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Piggy bank basics - how to teach your kids about dough

by , 27 May 2013

One of the most valuable favours you can do for your child is to teach them about money, this means passing onto your children good money management skills. You see, showing kids the simple steps, such as how to budget and shop around for the best price, will instil in them good money habits for life's journey. This will ensure they won't be on the family payroll even when they're well into their 20s, 30s, and even later in life.

Here’s how you can give your kid a solid financial foundation….

The earlier, the better...

It's never too early to start teaching your kids about money. Children can learn a lot about money and how to save coins in a piggy bank before they understand how to count the right change.

Even very young children, can learn the worth of money and saving for small goals. 

For example by showing them how much R4 or R7 can buy in the supermarket. You can talk to them about the difference between the things they need and the things they want.

These fundamental financial skills will serve them well through life, especially when you’re no longer around.

Pay pocket money for doing jobs around the house

A small allowance is a great way to educate children that money has to be earned; it doesn't magically spring from ATMs. 

Set tasks for your children, like helping with the washing up, gardening or putting the rubbish bins out. 

Reward them with a small amount like R1.50 for each job they do and nothing more. Draw up a job schedule to let your kids tick off the tasks they’ve completed.


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Show your children how to budget.

Learning to budget is an important skill. Teach your kids how to budget by:

Give them a small mixture of notes and coins in their pocket money. This teaches them how to deal with different sums of money, and they can immediately set aside a few coins or notes for saving.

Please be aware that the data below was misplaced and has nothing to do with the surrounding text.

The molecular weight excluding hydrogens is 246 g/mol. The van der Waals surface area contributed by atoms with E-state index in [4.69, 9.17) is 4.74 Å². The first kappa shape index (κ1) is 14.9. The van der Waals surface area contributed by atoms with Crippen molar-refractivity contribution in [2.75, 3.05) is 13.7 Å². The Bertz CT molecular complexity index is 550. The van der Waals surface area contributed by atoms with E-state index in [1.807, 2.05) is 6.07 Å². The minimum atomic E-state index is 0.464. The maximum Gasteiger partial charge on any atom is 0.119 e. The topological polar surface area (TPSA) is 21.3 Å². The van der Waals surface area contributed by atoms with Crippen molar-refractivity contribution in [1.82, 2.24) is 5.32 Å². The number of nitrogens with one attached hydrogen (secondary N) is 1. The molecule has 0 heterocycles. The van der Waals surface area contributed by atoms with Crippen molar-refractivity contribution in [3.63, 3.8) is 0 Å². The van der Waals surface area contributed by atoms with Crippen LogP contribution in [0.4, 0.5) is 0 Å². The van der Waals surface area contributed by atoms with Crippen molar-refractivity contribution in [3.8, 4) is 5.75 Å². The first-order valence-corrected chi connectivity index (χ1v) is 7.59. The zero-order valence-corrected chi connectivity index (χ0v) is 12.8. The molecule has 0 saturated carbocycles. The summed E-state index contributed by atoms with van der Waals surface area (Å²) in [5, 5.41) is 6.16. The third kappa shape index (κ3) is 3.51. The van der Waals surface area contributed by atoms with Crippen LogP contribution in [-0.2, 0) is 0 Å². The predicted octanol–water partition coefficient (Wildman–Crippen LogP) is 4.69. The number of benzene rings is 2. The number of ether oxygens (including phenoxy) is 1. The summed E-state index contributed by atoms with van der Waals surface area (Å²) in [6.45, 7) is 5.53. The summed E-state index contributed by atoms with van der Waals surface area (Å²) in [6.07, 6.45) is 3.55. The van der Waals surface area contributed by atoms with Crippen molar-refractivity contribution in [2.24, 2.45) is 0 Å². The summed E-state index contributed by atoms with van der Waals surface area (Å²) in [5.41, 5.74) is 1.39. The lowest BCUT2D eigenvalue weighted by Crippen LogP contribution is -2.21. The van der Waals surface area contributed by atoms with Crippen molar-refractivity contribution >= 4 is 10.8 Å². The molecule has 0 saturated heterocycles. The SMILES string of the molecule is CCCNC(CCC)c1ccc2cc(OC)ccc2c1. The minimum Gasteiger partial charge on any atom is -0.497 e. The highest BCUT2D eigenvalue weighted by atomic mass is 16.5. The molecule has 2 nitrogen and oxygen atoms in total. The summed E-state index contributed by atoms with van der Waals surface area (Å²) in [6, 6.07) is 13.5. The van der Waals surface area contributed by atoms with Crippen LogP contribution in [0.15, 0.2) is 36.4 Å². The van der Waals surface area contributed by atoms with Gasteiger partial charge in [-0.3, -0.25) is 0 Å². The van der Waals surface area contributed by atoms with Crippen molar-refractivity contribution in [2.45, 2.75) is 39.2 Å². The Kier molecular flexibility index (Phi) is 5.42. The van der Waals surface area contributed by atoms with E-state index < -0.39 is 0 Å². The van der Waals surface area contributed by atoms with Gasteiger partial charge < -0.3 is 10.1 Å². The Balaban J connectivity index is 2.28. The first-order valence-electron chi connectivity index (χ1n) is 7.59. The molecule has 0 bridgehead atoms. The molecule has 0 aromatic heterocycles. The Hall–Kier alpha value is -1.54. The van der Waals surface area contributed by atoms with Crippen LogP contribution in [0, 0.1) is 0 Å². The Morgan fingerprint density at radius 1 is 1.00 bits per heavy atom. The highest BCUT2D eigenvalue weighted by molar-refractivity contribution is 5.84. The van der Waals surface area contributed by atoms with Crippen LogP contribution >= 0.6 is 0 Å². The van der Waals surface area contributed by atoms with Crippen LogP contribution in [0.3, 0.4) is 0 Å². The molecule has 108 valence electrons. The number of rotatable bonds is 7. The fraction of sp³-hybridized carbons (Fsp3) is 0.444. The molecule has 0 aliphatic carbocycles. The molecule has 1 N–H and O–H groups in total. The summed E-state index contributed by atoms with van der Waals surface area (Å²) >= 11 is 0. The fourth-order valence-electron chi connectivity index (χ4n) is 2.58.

Showing them how to read things like household bills and bank statements isn’t a bad thing too, simple ones though.

Give them fixed amounts of spending money for family holidays and show them how much they can afford to spend each day to avoid running out of money before the holiday ends.

How to inspire your kids to save

Find out what your children want to buy. Then help them think about ways they could earn pocket money and save for the item: toys and games if they are young; or books, movies or a special event if they are older.

Discuss how much they will need to set aside from their pocket money or their pay each week to reach their target. Encourage your children to stay on track by offering to add to their savings if they achieve a particular savings goal. 

If your child's first savings experience is good, they will be more likely to repeat it!
Saving for a rainy day…

Encourage children to put loose change in a clear 'savings jar' each day so they can see it grow or use the cash to pay for small items like school lunches.

You should even consider saving as a family for something fun like a visit to the zoo or a holiday, this is a good opportunity for you as a parent to show good money management. 

It's also a way to naturally introduce finance topics around the dinner table. 
How to help older kids get a part-time job

Older kids like teenagers can really benefit from having a casual job now and then. It provides treasured experience in finding and
applying for a job in the future, and prepares them for the responsibilities involved with work. 

Get your child to draw up a simple spending budget for their income, allocating part of the money to spending and part of it to saving. 

A great lesson they can learn, is that running out of money before pay day is the consequence of not sticking to a budget.

Encourage them to set specific and realistic long-term goals and to save some of their pay each week towards their goals.

Teaching your kids how to handle money from an early age provides valuable abilities for budgeting and saving, and instils practical money habits that’ll stay with them for life.

Piggy bank basics - how to teach your kids about dough
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